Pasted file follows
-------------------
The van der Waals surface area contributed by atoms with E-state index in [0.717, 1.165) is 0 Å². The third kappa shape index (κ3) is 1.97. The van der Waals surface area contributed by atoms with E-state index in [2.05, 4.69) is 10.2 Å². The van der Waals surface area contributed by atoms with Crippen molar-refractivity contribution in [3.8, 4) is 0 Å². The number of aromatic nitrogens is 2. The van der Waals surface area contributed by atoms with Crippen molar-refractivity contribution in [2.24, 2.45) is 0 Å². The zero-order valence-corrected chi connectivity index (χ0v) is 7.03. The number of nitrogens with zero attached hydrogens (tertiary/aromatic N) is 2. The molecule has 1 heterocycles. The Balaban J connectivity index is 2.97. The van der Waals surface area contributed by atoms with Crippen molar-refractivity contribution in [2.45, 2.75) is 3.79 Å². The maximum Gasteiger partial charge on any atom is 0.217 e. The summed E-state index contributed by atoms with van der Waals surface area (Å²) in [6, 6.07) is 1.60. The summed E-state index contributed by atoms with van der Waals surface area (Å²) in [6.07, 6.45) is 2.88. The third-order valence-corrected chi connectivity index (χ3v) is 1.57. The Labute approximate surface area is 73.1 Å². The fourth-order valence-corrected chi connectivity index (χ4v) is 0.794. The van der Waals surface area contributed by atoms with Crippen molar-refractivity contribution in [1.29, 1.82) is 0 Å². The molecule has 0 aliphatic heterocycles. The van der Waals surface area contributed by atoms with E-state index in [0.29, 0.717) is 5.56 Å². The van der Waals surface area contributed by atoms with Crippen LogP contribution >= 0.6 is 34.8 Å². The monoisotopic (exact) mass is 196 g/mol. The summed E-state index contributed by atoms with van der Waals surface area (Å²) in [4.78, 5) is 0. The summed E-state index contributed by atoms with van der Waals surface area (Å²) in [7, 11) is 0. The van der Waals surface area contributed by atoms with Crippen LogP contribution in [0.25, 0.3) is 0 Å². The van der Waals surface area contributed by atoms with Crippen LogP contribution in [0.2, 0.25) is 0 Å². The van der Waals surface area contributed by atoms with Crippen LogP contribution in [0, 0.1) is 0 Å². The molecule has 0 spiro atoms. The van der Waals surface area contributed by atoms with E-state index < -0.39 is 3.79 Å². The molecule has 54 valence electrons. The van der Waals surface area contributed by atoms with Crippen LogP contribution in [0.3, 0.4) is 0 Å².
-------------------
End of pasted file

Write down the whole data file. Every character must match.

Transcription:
The van der Waals surface area contributed by atoms with E-state index in [0.717, 1.165) is 0 Å². The third kappa shape index (κ3) is 1.97. The van der Waals surface area contributed by atoms with E-state index in [2.05, 4.69) is 10.2 Å². The van der Waals surface area contributed by atoms with Crippen molar-refractivity contribution in [3.8, 4) is 0 Å². The number of aromatic nitrogens is 2. The van der Waals surface area contributed by atoms with Crippen molar-refractivity contribution in [2.24, 2.45) is 0 Å². The zero-order valence-corrected chi connectivity index (χ0v) is 7.03. The number of nitrogens with zero attached hydrogens (tertiary/aromatic N) is 2. The molecule has 1 heterocycles. The Balaban J connectivity index is 2.97. The van der Waals surface area contributed by atoms with Crippen molar-refractivity contribution in [2.45, 2.75) is 3.79 Å². The maximum Gasteiger partial charge on any atom is 0.217 e. The summed E-state index contributed by atoms with van der Waals surface area (Å²) in [6, 6.07) is 1.60. The summed E-state index contributed by atoms with van der Waals surface area (Å²) in [6.07, 6.45) is 2.88. The third-order valence-corrected chi connectivity index (χ3v) is 1.57. The Labute approximate surface area is 73.1 Å². The fourth-order valence-corrected chi connectivity index (χ4v) is 0.794. The van der Waals surface area contributed by atoms with Crippen molar-refractivity contribution in [1.29, 1.82) is 0 Å². The molecule has 0 aliphatic heterocycles. The van der Waals surface area contributed by atoms with E-state index in [0.29, 0.717) is 5.56 Å². The van der Waals surface area contributed by atoms with Crippen LogP contribution >= 0.6 is 34.8 Å². The monoisotopic (exact) mass is 196 g/mol. The summed E-state index contributed by atoms with van der Waals surface area (Å²) in [4.78, 5) is 0. The summed E-state index contributed by atoms with van der Waals surface area (Å²) in [7, 11) is 0. The van der Waals surface area contributed by atoms with Crippen LogP contribution in [0.25, 0.3) is 0 Å². The van der Waals surface area contributed by atoms with Crippen LogP contribution in [0.2, 0.25) is 0 Å². The van der Waals surface area contributed by atoms with Crippen LogP contribution in [0, 0.1) is 0 Å². The molecule has 0 spiro atoms. The van der Waals surface area contributed by atoms with E-state index < -0.39 is 3.79 Å². The molecule has 54 valence electrons. The van der Waals surface area contributed by atoms with Crippen LogP contribution in [0.3, 0.4) is 0 Å².